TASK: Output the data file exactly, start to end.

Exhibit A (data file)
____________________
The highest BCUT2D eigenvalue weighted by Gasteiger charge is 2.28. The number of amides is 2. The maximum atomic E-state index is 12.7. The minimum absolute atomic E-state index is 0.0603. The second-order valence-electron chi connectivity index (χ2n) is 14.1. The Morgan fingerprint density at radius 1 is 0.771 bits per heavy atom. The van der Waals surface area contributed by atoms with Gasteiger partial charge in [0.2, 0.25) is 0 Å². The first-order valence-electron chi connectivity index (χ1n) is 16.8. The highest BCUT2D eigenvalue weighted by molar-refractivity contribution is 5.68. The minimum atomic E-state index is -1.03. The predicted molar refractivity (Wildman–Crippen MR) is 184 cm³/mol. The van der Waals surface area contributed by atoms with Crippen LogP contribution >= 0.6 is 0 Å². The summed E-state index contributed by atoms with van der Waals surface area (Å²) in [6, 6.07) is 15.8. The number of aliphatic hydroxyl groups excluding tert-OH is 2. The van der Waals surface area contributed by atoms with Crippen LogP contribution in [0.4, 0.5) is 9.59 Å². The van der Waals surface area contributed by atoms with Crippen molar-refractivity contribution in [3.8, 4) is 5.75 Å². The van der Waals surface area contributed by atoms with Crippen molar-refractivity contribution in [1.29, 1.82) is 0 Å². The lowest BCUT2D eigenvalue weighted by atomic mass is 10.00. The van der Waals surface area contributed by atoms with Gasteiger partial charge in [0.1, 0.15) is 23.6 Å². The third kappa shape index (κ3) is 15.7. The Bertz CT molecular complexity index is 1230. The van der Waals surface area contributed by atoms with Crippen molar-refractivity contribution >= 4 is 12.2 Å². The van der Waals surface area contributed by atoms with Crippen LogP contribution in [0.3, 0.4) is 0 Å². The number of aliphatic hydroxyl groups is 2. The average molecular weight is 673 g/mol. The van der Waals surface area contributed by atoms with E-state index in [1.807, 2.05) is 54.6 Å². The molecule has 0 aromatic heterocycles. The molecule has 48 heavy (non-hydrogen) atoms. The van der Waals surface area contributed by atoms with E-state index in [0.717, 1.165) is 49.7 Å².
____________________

The highest BCUT2D eigenvalue weighted by Gasteiger charge is 2.28. The number of amides is 2. The maximum atomic E-state index is 12.7. The minimum absolute atomic E-state index is 0.0603. The second-order valence-electron chi connectivity index (χ2n) is 14.1. The Morgan fingerprint density at radius 1 is 0.771 bits per heavy atom. The van der Waals surface area contributed by atoms with Gasteiger partial charge in [0.2, 0.25) is 0 Å². The first-order valence-electron chi connectivity index (χ1n) is 16.8. The highest BCUT2D eigenvalue weighted by molar-refractivity contribution is 5.68. The minimum atomic E-state index is -1.03. The predicted molar refractivity (Wildman–Crippen MR) is 184 cm³/mol. The van der Waals surface area contributed by atoms with Crippen LogP contribution >= 0.6 is 0 Å². The summed E-state index contributed by atoms with van der Waals surface area (Å²) in [6, 6.07) is 15.8. The number of aliphatic hydroxyl groups excluding tert-OH is 2. The van der Waals surface area contributed by atoms with Crippen LogP contribution in [0.4, 0.5) is 9.59 Å². The van der Waals surface area contributed by atoms with Crippen molar-refractivity contribution in [3.8, 4) is 5.75 Å². The van der Waals surface area contributed by atoms with Crippen molar-refractivity contribution in [1.29, 1.82) is 0 Å². The lowest BCUT2D eigenvalue weighted by atomic mass is 10.00. The van der Waals surface area contributed by atoms with Gasteiger partial charge in [0.1, 0.15) is 23.6 Å². The third kappa shape index (κ3) is 15.7. The Bertz CT molecular complexity index is 1230. The van der Waals surface area contributed by atoms with Crippen molar-refractivity contribution >= 4 is 12.2 Å². The van der Waals surface area contributed by atoms with Crippen LogP contribution in [0.3, 0.4) is 0 Å². The number of aliphatic hydroxyl groups is 2. The average molecular weight is 673 g/mol. The van der Waals surface area contributed by atoms with E-state index in [1.807, 2.05) is 54.6 Å². The molecule has 0 aromatic heterocycles. The molecule has 48 heavy (non-hydrogen) atoms. The van der Waals surface area contributed by atoms with E-state index in [0.717, 1.165) is 49.7 Å².